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MAKING A WILL IN SPAIN

As a property owner in Spain sooner or later you should ask yourself the question: Is necessary for me to make a Will in Spain? The answer to this question is: it is not absolutely necessary but it is very wise. Why?


When a person dies, and did not describe his wishes for the distribution of his assets in an official Will, his property will be divided among the heirs according to the law. When you have assets in Spain, according to Spanish International Laws, your inheritance will follow your “personal law” the law of your nationality will be applied (German law for Germans, Chinese law for Chinese, British law for British nationals). So, in case a British national with assets in Spain dies without having drawn a Will, we have to look at the British Law, and there is our first problem: British Law throws the ball back and states that it is the Law in the country where the asset is situated, i.e. Spain, which determines the legal heirs. Although Spanish Notaries, generally practice the application of British Laws of Inheritance in such matters, the best way to avoid problems is to make a Will.


Another very important, practical reason to make a Will in Spain is to avoid nerve racking, time consuming and expensive procedures that your heirs will have to endure when there is no Will, or only a document drafted in the U.K. You must think of the official translation of all the documents involved, the legislation of these document and sometimes the Notary will even ask you to proof and show which Laws are incumbent on you.

Let´s have a look at some F.A.Q.’s:


What should I write down in my Will?

Because the Law in England and Wales and Northern Ireland for making a Will is based on the principle of free disposition of property you can leave your assets to whoever you like. In Scottish and Irish Law the surviving spouse and children have legal rights to part of the inheritance. So in the first place you should decide who you want to leave what to, taking into account the legal rights of future heirs. You can leave goods or money to people, but you can also give donations to charity or N.G.O’s.


You should think about who you will want to inherit should one of the appointed heirs die before you.

When you have children that are under age, it is wise to point out who do you want to have your child’s custody in case you should die.

It is also a good idea to name an executor, i.e. the person that you to carry out all your wishes and deal with the administration of the inheritance. This can be a relative, but can NOT be one of the heirs. You can also name a professional (f.i. a lawyer in Spain) to be the execuator of your Will.

If you have a separate Will in the U.K. for your assets over there, it is good to mention this in your Spanish Will. Please note that both Wills should be in accordance with each other and don’t have any contradictions.


Can you make a joint will in Spain?


According to Spanish law, Spanish citizens can NOT make joint wills. Each spouse has to draft his or her own last will. Although, as explained before, on foreign citizens, it is their personal law that regulates the inheritance, and the fact the International Conventions allow foreigners in Spain to make joint wills, most Spanish Notaries will not allow you to do so. The reason for this is, that they claim they can’t control what you want is legal in your own country or not. To avoid conflict and trouble, we advise foreigners in Spain for everyone to draft their own will. The contents of your will should match the legal possibilities that your own (English, Irish, Scottish… ) law permits.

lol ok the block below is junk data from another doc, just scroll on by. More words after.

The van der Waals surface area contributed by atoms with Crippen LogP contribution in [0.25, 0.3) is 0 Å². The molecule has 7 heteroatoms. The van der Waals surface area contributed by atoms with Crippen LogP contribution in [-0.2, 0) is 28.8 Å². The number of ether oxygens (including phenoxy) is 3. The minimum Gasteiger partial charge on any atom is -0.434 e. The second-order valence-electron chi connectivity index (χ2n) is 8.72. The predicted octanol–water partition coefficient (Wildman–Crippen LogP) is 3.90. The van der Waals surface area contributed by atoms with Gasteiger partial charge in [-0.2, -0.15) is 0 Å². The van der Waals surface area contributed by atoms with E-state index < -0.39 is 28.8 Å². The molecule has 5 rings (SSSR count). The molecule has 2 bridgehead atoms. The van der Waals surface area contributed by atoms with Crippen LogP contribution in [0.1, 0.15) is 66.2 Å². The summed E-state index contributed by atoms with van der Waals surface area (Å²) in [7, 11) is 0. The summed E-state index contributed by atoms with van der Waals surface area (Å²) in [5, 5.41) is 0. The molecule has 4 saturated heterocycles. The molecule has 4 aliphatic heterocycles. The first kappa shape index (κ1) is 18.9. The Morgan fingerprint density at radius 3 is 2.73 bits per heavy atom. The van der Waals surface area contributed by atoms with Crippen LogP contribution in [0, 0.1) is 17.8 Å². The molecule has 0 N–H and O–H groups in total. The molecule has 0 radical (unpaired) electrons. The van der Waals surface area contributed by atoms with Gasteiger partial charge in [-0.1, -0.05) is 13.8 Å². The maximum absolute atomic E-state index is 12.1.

If I don’t make a will in Spain, is it possible that my property goes to the Spanish State?


If you don’t make a will in Spain, and there is no will in the U.K. or any other country either, you die intestate. Your inheritance then follows the rules for intestacy of the country of your nationality. Generally, there is an order of people that can inherit from you, p.e. spouse, children, parents, sisters and brothers, nephews and nieces etc. etc. The ranking and the depth of the system is different in all countries. When there are no relatives left in this ranking, OR when no relatives show up or can be found, yes, then the property falls to the State, and in this case to the Spanish State. This will not happen overnight, there a very extensive procedures to be followed before the State can claim your property.

Procedure if you want make a Will.

Think about what assets you want to leave to whom.Find a lawyer to help you draft the Will according to the legal standards. For foreigners usually a bilingual document will be drafted.The lawyer will discuss the contents with the Notary, if necessary, and will make you an appointment to sign. The Will is signed by the person which wishes it reflect, the Notary and the translator.The Notary keeps the original in his archives, and gives notice of its existence to the Central Registry of Wills in Spain in Madrid. You can take a copy (recommended).Let your partner and/or heirs KNOW that you have drafted a Will, and keep the copy in a place where you know they will find it. Although the copy has no legal validity and you will always have to go to the Notary to get the original.You can change your Will any time and as many times as you wish. Apart from a revision due changing circumstances, it is wise to reread and reconsider your Will from time to time.


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